The tone of that title is meant to convey that this news is significant but that we don’t really have anything to say about it. We hope it has delivered in that regard.
Kevin Pietersen’s absence seems like the kind of thing people might be talking about, but sometimes conversation doesn’t flow with ease. Sometimes it’s halting and awkward and you walk away feeling like you haven’t given a good account of yourself. It’s worst when you’ve been speaking on a topic on which you feel you should have an informed opinion. The best way to tackle this is to never talk to anyone about anything you remotely comprehend.
Sometimes we find ourself in a situation where, against all odds, we’re talking to semi-strangers about cricket. If this happens, we make a conscious effort to shed knowledge. You don’t want to be the guy who knows about stuff; they pay you more attention then. This is why we don’t tell people that we write about cricket. We want to put them off the scent, so we carefully calibrate our comments accordingly.
This is actually pretty difficult because you have to remember what kind of information is likely to be common knowledge and what’s minutiae. A mistake we often make is to say something head-smackingly obvious about a cricketer who we then realise is far too obscure for everyday conversation.
Players who can safely be discussed:
Players who cannot safely be discussed:
- Jonny Bairstow
- Graham Onions
- Nick Compton
- Jos Buttler
- Mehrab Hossain junior
There’s a real art to successfully engineering an entirely unrewarding conversation which revolves around a topic on which you are actually very well informed. It’s one thing we pride ourself on.22 Appeals
Sometimes you bat for your team-mates. Let’s imagine there’s only one threatening bowler in the opposition attack. If you can put some mileage into his legs, you make it easier for the batsmen who follow you. To some extent, it doesn’t really matter how many runs you score. You are making an investment on behalf of the team.
When Graeme Swann dismissed Yuvraj Singh in India’s first innings, he had 4-78, but he was starting to flag and he eventually finished with 5-144. The lower order had faced a different bowler.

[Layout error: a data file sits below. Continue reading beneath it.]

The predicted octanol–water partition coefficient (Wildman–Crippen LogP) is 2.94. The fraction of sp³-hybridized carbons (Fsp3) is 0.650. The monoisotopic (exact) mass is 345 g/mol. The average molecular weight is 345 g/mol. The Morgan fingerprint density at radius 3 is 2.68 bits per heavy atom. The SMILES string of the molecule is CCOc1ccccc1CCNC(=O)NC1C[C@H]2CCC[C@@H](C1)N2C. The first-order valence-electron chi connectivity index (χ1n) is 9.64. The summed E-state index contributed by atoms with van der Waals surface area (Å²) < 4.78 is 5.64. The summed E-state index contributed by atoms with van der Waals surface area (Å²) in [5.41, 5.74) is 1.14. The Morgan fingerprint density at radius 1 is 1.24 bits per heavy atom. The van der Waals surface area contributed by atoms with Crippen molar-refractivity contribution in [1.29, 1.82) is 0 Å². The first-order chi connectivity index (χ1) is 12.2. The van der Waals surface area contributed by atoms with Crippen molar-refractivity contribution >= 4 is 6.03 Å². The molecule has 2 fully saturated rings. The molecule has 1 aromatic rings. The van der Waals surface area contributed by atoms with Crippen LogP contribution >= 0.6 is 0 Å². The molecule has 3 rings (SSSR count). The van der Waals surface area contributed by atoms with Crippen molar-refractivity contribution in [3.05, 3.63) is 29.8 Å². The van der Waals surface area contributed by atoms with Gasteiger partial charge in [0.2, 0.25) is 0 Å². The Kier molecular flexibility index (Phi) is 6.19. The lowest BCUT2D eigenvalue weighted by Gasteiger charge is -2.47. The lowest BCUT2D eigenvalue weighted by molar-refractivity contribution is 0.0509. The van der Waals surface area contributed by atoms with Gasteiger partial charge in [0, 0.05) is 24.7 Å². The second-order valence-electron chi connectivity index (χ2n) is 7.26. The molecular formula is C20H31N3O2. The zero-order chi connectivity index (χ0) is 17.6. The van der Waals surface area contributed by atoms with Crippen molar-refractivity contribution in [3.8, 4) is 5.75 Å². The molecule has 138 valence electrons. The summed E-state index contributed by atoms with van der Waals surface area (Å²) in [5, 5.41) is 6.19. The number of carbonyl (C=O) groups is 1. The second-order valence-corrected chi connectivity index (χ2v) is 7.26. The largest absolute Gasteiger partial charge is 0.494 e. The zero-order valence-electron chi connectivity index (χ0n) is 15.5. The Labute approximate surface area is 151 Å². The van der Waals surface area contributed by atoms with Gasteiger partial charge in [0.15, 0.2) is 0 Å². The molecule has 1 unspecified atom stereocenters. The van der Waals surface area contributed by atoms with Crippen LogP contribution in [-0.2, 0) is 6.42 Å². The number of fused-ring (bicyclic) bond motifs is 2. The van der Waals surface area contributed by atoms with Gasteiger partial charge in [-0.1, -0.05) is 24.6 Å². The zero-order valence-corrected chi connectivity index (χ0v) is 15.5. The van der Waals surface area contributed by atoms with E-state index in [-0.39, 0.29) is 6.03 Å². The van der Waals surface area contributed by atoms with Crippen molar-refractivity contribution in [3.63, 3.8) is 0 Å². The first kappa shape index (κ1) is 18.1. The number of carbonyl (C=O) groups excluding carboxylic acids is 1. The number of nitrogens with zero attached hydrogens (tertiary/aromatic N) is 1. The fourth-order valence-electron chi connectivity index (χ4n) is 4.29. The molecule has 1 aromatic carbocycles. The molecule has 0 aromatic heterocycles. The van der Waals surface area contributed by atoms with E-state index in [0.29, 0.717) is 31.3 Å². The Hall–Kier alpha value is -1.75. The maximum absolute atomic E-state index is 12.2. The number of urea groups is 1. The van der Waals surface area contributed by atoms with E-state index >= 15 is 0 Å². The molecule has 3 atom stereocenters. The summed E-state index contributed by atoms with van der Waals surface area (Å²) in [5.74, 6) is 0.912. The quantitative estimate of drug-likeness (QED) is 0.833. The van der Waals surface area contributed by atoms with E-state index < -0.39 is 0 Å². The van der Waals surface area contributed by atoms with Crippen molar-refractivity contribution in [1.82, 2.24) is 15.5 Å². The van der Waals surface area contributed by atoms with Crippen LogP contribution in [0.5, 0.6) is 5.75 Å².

India’s batsmen didn’t really get after Swann. Instead, they played in the knowledge that even spinners tire. Gambhir extracted 44 deliveries from the off-spinner, making just 14 runs in that time; Pujara scored 62 off 133; Kohli scored 7 off 30; and Yuvraj scored 25 off 49.
Those are dull statistics, but if you can commit the opposition’s best bowler to 51 overs of toil, you aren’t just surviving him, you are eroding him as well.
In England’s first innings, Kevin Pietersen and Ian Bell made no such investment. The latter didn’t even take a sighter. The former will doubtless argue: “That’s just the way I play” and to that, we can only reply: “What, badly?”
Bowling workload doesn’t make the highlights reel, but it matters. How much was Cook and Compton’s decent second innings opening stand the result of the incremental loss of zip from India’s spinners? Ashwin and Ojha bowled 49 of the 71 overs in England’s first innings, but they could have been asked to do more work.
If those two bowlers recover their vim and venom overnight, England’s openers will try and do their job. Bell and Pietersen will benefit should they be successful. Maybe next time they could return the favour.3 Appeals
England today announced that a player who has not retired from international cricket, who averages almost 50 and who hit a hundred in his last Test match is indeed going to be included in a Test squad.
The press asked England’s selection panel whether this was wise in light of the fact that some of the player’s team-mates think that he is a bit of a bell end. The panel may or may not have responded by pointing out that Ian Botham was selected over a hundred times.
We can exclusively reveal that in order for this to have happened, the player in question has had to look several people in the face and say some things.18 Appeals
Kevin Pietersen has signed a four-month contract with England. If the ‘reintegration process’ goes okay, he might even play during that time.
Whatever happens, it’s pretty laughable to see so much self-important business speak used in the ECB statement. We were going to satirise it, but what’s the point? The following simply cannot be improved upon:
“With regards the issue of the BBM messages, due to the fact that Kevin had not retained the BBM messages, this matter has been successfully concluded through a binding assurance provided to ECB by Kevin.”
There you go. That’s how you sort these things out. If you think that Britney has been texting Tegan slagging off your new look, then confront her about it. Should she, like, totally deny it, and say that the messages have been deleted anyway, then ask her to provide a binding assurance to that effect. Situation resolved.18 Appeals